Legumes have gained increased importance in smallholder farming systems of sub-Saharan Africa due to their contribution to household nutrition and health and their ability to grow in low fertility soils. With unpredictable and highly variable rainfall characteristics of the semi-arid areas, short-season grain types are seen as a promising option for drought avoidance. Knowledge of phenological development and, in particular, time to flowering is crucial information needed for estimating the possible production success of new accessions to new environments. The photoperiod-sensitivity of 10 promising short-season Lablab purpureus (L.) Sweet accessions (CPI 525313, CPI 52533, CPI 52535, CPI 52535, CPI 52552, CPI 52554, CPI 60795, CPI 81364, CQ 3620, Q 6880B) were evaluated for their response to varying temperature and daylength regimes in field trials in Limpopo province, South Africa and under controlled conditions in growth chamber experiments in Göttingen, Germany. Photoperiod sensitivity was quantified using the triple-plane rate model of flowering response with time to flowering expressed in thermal time (Tt, °Cd). Additionally, piecewise regression analysis was conducted to estimate the critical photoperiod (Pc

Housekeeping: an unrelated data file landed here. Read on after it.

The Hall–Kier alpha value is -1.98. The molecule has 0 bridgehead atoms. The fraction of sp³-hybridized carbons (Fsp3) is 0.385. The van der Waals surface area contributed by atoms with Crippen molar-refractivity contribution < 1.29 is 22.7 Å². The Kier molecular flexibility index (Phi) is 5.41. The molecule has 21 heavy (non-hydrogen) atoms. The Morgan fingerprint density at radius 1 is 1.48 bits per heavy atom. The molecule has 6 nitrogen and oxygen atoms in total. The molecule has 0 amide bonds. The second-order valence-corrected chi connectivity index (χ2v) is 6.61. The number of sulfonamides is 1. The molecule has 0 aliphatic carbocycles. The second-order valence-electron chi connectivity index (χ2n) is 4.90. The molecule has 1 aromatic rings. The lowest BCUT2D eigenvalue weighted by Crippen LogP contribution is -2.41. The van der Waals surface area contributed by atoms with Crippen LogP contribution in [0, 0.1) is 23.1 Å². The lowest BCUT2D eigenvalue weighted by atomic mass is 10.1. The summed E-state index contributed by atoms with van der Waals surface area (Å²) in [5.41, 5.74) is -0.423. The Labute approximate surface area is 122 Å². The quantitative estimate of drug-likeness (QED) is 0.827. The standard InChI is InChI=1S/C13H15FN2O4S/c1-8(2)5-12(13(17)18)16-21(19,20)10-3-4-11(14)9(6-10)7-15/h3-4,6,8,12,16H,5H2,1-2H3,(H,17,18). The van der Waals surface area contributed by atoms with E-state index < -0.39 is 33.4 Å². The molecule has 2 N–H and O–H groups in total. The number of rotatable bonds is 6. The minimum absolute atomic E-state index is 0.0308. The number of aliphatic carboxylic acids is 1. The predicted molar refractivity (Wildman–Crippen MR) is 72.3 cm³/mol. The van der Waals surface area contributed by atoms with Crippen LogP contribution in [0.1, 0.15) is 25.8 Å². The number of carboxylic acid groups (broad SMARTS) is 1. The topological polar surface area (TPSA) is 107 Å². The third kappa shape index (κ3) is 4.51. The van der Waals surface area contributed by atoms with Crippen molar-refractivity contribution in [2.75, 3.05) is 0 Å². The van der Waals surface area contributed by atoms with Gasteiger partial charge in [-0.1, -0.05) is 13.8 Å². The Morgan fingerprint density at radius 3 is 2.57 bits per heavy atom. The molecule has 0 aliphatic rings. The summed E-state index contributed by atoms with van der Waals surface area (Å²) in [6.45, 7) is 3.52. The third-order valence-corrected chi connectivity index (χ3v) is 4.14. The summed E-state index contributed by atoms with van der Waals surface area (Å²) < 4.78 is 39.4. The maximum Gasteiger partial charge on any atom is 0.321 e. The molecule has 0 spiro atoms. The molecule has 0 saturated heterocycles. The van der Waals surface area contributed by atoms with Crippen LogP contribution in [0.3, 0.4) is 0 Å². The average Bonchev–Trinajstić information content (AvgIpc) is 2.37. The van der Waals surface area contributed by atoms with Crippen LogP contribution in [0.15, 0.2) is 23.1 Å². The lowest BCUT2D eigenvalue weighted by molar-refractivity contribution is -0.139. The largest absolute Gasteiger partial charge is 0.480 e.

) above which time to flowering was delayed significantly. Relatively high variation of time to flowering amongst and within accessions in days after planting (DAP) was observed, ranging from 60 to 120 DAP depending on sowing date or daylength/temperature regime. Furthermore, a clear positive effect of temperature on growth and development of the tested accessions was found and time to flowering expressed as thermal time were consistent for the tested accessions, ranging from 600 to 800 °Cd for daylength <13 h. Only at daylength of ≥13 h and temperatures above 28 °C, development towards flowering was delayed significantly for accessions CPI 52513, CPI 52535, CPI 52554 and CPI 60795 with vegetative growth continuing for >110 DAP. The tested lablab accessions are therefore considered photoperiod insensitive, or weakly photoperiod responsive and are classified as short-day plants (SDP). Since daylength does not exceed 13 h between the latitudes 30 N to 30 S, these lablab accessions are recommended for further testing as short-duration grain legumes.